Q: Do I need to buy food/drink if I want to socialize after a ride?
A: Nope. We schedule many of our rides around breweries and a number of us will enjoy a beer after the ride. Many of them generously sponsor and support the club so we thank them with patronage. If you don’t drink or simply don’t want to spend money, that’s totally fine. There will be no pressure on you to do so. It’s unlikely anyone would even notice. If you do want to enjoy an alcoholic beverage, prepare to be carded and please be responsible about it.
Q: Should I ride or drive to the ride?
A: Up to you. Most meeting spots have ample parking. If you ride to an evening ride, bring your lights and possibly an extra layer for the ride home.
Q: Do I need to know how to fix a flat tire to ride with the club?
A: You really should learn how, but someone will be happy to give you a hand if you need help. At the absolute minimum, you need to bring a spare tube and a CO2 cartridge. It’s a good idea to be self sufficient, but it’s likely someone will have tire levers, a pump and a multi-tool. It’s not too difficult to change a tire. Stop by any of the great bike shops in Boulder and if they aren’t too busy they’ll show you how to do it. Or, keep an eye on our calendar for the next repair clinic.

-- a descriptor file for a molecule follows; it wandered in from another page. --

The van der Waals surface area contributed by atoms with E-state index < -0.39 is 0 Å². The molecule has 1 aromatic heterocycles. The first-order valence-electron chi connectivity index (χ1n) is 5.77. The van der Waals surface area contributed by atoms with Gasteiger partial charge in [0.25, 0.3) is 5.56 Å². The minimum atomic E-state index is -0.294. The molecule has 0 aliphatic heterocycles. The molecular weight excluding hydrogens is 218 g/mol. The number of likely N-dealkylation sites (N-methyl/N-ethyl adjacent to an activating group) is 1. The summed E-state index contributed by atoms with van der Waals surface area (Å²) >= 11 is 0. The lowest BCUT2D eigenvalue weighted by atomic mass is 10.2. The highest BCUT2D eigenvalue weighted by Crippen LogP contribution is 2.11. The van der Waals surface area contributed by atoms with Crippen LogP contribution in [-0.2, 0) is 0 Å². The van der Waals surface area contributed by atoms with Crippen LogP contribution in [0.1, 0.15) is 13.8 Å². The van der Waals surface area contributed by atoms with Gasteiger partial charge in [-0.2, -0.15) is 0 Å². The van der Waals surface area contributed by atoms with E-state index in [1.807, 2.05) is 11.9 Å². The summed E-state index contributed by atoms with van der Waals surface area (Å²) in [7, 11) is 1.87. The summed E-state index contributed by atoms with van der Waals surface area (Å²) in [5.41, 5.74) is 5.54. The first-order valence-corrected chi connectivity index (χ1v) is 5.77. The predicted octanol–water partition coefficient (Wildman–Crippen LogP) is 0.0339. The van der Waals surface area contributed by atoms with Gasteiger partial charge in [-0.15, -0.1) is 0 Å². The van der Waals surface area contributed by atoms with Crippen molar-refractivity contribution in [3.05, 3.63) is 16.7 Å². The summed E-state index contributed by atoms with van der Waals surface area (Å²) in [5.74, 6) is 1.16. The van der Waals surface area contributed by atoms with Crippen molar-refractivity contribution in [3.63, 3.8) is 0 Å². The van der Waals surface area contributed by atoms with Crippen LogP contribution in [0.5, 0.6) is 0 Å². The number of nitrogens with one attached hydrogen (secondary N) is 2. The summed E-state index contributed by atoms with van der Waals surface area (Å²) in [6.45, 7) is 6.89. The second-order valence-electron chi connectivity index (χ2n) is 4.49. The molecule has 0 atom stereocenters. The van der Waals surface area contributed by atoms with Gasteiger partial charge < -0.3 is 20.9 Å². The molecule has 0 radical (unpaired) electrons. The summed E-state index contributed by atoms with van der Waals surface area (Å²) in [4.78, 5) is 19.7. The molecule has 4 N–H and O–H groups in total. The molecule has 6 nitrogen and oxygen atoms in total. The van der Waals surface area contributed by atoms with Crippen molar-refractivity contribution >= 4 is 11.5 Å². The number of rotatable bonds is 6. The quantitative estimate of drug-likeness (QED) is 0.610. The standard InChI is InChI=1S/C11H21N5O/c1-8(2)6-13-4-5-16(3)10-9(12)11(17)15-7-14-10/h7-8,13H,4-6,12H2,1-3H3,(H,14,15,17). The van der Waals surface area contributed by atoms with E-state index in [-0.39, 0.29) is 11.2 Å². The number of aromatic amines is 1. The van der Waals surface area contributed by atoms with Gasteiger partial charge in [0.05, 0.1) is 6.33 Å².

Q: Who are some other famous cyclists besides Lance Armstrong that I should know about?
A: Let’s cover a few pros that get coverage during the Tour de France, like Cadel Evans. He’s from Australia and won it in 2011. Let’s not forget Alberto Contador from Spain. He won in 2007 in one of the closest top 3 finishes in history. Then he won it again in 2009 after some drama with Lance Armstrong. Then there’s Andy Schleck. He’s from Luxembourg and he’s come really close to winning the Tour de France the last 5 years. There was major drama between him and Contador in the 2010 tour. Contador ended up winning that year as well largely due to that drama.
This post has been re-published from April 2012